“One of the most important things you can do on this earth is to let people know they are not alone.”
- Social phobias/social anxiety disorder - is marked by a fear of social situations in which a person might be judged or embarrassed.
- Agoraphobia - involves an irrational and extreme fear of being in places where escape is difficult. It may involve a fear of crowded places or even of leaving one's home.
- Specific phobias - it's the phobia of a specific object such as balloons, needles etc
- Gender - Women have a greater risk as compared to men.
- Age - Specific phobias occur by age 10, however, they may develop later on in life.
- Family history - It may be an inherited tendency or learned behaviour eg when a child repeatedly observes a phobic reaction to an object or situation.
- Temperament - Studies show that risk is higher in people who are more sensitive, more inhibited or more negative than the norm.
- Negative experiences - Experiencing a difficult, stressful, or traumatic event may trigger an onset of a phobia.
- Learning about negative experiences - Hearing about negative information or experiences
How does it feel like?
I felt trapped in my own body, and my thoughts were erratic due to heightened senses. I had insomnia for several days on end, The thought of opening the door to step out induced panic attacks, I cancelled hanging out with friends and family, and I had to wear earplugs at all times or earbuds and play specific genres of music to keep me calm, I was increasingly agitated in noisy environments at some point I could no longer use public transport and had to use cabs to move around etc. Generally, It was a lot and that's when I decided to take myself in for a mental assessment.
- My belief in God has given me peace that I can't describe.
- Great support networks from family, colleagues, supervisors and my friends- They keep my mind focused on what matters.
- My doctors for being great listeners, being accessible, personalizing care and for their patience.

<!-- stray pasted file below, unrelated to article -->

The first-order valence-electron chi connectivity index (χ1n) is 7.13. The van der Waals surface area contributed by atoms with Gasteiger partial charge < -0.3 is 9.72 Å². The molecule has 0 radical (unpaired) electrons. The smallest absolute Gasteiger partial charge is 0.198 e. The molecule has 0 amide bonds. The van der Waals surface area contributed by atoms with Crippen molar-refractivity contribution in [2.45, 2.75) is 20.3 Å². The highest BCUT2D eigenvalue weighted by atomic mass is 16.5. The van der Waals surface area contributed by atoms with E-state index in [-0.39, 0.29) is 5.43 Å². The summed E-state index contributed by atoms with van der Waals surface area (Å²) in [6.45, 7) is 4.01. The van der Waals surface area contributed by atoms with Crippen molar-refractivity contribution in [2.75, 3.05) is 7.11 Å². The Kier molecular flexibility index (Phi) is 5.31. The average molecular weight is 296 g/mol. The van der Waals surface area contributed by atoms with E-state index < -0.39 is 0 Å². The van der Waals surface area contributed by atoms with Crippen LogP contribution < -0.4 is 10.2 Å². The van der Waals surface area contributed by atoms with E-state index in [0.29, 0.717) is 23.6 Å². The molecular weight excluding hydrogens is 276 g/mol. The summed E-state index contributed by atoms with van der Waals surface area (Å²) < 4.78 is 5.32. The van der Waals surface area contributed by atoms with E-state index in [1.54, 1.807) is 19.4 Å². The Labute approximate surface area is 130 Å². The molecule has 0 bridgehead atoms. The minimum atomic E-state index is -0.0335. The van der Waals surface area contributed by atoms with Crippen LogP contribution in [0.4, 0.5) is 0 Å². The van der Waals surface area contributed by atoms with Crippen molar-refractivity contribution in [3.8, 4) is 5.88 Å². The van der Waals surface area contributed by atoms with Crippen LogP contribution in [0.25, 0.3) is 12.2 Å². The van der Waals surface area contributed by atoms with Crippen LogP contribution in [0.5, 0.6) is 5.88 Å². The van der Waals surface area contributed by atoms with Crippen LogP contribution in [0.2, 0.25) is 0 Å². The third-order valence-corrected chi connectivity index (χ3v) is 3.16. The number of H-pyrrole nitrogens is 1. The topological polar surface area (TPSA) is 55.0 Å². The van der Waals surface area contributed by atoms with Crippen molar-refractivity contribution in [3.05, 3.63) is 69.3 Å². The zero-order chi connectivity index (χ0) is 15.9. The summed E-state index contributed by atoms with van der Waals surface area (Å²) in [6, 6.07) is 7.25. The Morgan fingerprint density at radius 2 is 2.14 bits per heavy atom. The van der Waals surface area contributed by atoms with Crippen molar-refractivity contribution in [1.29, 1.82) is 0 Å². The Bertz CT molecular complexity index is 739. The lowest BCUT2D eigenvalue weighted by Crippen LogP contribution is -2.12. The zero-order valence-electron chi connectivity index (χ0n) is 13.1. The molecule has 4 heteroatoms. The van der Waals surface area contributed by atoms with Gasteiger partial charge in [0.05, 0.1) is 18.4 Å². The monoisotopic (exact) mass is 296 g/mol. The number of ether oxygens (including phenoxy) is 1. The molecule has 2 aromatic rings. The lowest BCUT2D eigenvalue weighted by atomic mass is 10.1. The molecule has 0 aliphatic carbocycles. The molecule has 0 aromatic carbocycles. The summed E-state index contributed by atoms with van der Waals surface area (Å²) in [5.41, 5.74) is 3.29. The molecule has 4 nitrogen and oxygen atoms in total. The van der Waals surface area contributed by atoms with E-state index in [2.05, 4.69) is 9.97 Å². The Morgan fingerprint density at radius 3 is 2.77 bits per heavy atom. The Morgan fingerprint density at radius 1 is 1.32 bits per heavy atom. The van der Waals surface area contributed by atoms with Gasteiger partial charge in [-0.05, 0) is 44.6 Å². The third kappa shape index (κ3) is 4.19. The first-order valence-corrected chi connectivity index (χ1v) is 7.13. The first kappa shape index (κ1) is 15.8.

- Understanding that it's a season and the storm will be managed or completely alleviated. There is great progress thus far.
- Having access to a lot of study materials has kept my mind calm on rough days as it's a great distraction.
So what type of care did I need in my season?
Now that the shoe is on the other foot I have quickly realized that most of the care we offer is from a sympathetic viewpoint instead of empathy and that needs to change. In my crisis priority needs were
- Readily accessible practitioners- I needed constant reassurance and guidance on the different medications I was on.
- Living with a caregiver - Some medications gave me antegrade amnesia, blurry vision syncope episodes, and dizziness. this made me a hazard to myself.
- Time off work- My body needed time to recover, rest and adjust to the treatment and this was facilitated.
- Financial planning strategies - Agoraphobia is an expensive disorder; during crisis episodes, one only moves around in private means, I needed to be in the company of a familiar person, I needed mouthguards, noise cancelling devices,I needed to keep my possessions in storage etc.
As a carer how do you support someone with a mental illness?
NB: The following advice is not recommended for all patient groups
(Better Health Channel) 2022 summarises the care into
- Talking openly and encouraging patients to be honest with their friends and family about how they are doing
- Reading about mental illnesses from reputable websites, such as government or health organisation websites or books by specialists
- Encouraging patients to take an active role in their mental health recovery, get out and see people and enjoy a healthy lifestyle
- Setting limits and letting them know what you can do for them and what you are not able to provide
- Finding out about any local or online training courses for mental health carers
- Joining a mental health support group to meet other people in a similar situation
- Take any talk of suicide or self-harm seriously and speak to a mental healthcare professional about it as soon as possible
- Putting plans in place as a backup in case you go on holiday, have to leave town or are not able to care for them for any reason
In conclusion remember, "Vulnerability sounds like truth and feels like courage. Truth and courage aren’t always comfortable, but they're never weakness." Brené Brown
Better Health Channel. (2022). Caring for someone with mental illness. https://www.betterhealth.vic.gov.au/health/servicesandsupport/caring-for-someone-with-mental-illness
Mayo Clinic. (2022). Specific Phobias. https://www.mayoclinic.org/diseases-conditions/specific- phobias/symptoms-causes/syc-20355156
McCabe E. R. (2022). Agoraphobia in adults: Epidemiology, pathogenesis, clinical manifestations, course, and diagnosis. https://www.uptodate.com/contents/agoraphobia-in-adults